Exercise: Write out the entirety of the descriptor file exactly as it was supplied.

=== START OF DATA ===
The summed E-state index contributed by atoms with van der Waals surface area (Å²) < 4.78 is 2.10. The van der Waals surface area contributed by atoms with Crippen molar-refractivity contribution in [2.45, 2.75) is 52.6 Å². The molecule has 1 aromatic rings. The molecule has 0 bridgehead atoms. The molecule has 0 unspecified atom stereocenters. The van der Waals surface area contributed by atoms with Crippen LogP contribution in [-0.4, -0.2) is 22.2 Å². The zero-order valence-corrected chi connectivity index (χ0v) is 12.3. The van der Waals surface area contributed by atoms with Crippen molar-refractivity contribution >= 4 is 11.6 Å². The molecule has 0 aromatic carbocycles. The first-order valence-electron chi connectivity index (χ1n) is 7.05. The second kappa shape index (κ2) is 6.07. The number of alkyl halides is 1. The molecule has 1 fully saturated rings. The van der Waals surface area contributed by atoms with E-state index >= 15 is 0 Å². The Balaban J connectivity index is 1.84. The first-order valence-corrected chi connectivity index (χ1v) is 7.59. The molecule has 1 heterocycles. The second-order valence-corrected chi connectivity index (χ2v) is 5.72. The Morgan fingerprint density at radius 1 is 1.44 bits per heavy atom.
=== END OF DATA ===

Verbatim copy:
The summed E-state index contributed by atoms with van der Waals surface area (Å²) < 4.78 is 2.10. The van der Waals surface area contributed by atoms with Crippen molar-refractivity contribution in [2.45, 2.75) is 52.6 Å². The molecule has 1 aromatic rings. The molecule has 0 bridgehead atoms. The molecule has 0 unspecified atom stereocenters. The van der Waals surface area contributed by atoms with Crippen LogP contribution in [-0.4, -0.2) is 22.2 Å². The zero-order valence-corrected chi connectivity index (χ0v) is 12.3. The van der Waals surface area contributed by atoms with Crippen molar-refractivity contribution >= 4 is 11.6 Å². The molecule has 0 aromatic carbocycles. The first-order valence-electron chi connectivity index (χ1n) is 7.05. The second kappa shape index (κ2) is 6.07. The number of alkyl halides is 1. The molecule has 1 fully saturated rings. The van der Waals surface area contributed by atoms with E-state index >= 15 is 0 Å². The Balaban J connectivity index is 1.84. The first-order valence-corrected chi connectivity index (χ1v) is 7.59. The molecule has 1 heterocycles. The second-order valence-corrected chi connectivity index (χ2v) is 5.72. The Morgan fingerprint density at radius 1 is 1.44 bits per heavy atom.